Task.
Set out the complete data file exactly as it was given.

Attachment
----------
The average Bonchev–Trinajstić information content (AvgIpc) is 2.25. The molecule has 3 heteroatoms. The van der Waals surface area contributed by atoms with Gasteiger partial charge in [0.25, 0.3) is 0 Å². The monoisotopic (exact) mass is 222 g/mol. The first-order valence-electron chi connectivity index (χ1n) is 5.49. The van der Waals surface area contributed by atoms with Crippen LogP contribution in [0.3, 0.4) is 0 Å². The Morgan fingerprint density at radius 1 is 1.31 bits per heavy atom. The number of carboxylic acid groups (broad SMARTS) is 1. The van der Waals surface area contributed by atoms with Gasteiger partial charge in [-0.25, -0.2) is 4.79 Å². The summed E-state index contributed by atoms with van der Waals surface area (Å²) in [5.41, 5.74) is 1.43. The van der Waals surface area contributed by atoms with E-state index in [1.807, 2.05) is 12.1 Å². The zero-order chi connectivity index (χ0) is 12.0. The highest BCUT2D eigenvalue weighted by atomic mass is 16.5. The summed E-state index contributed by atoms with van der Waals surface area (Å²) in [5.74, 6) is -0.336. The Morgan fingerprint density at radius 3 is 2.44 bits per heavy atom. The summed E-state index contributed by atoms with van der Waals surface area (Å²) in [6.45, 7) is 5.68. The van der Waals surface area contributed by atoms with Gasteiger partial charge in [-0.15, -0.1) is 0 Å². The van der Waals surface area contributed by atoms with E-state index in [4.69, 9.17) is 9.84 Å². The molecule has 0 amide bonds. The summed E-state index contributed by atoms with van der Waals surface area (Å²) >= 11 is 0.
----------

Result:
The average Bonchev–Trinajstić information content (AvgIpc) is 2.25. The molecule has 3 heteroatoms. The van der Waals surface area contributed by atoms with Gasteiger partial charge in [0.25, 0.3) is 0 Å². The monoisotopic (exact) mass is 222 g/mol. The first-order valence-electron chi connectivity index (χ1n) is 5.49. The van der Waals surface area contributed by atoms with Crippen LogP contribution in [0.3, 0.4) is 0 Å². The Morgan fingerprint density at radius 1 is 1.31 bits per heavy atom. The number of carboxylic acid groups (broad SMARTS) is 1. The van der Waals surface area contributed by atoms with Gasteiger partial charge in [-0.25, -0.2) is 4.79 Å². The summed E-state index contributed by atoms with van der Waals surface area (Å²) in [5.41, 5.74) is 1.43. The van der Waals surface area contributed by atoms with E-state index in [1.807, 2.05) is 12.1 Å². The zero-order chi connectivity index (χ0) is 12.0. The highest BCUT2D eigenvalue weighted by atomic mass is 16.5. The summed E-state index contributed by atoms with van der Waals surface area (Å²) in [5.74, 6) is -0.336. The Morgan fingerprint density at radius 3 is 2.44 bits per heavy atom. The summed E-state index contributed by atoms with van der Waals surface area (Å²) in [6.45, 7) is 5.68. The van der Waals surface area contributed by atoms with Gasteiger partial charge in [-0.15, -0.1) is 0 Å². The van der Waals surface area contributed by atoms with E-state index in [4.69, 9.17) is 9.84 Å². The molecule has 0 amide bonds. The summed E-state index contributed by atoms with van der Waals surface area (Å²) >= 11 is 0.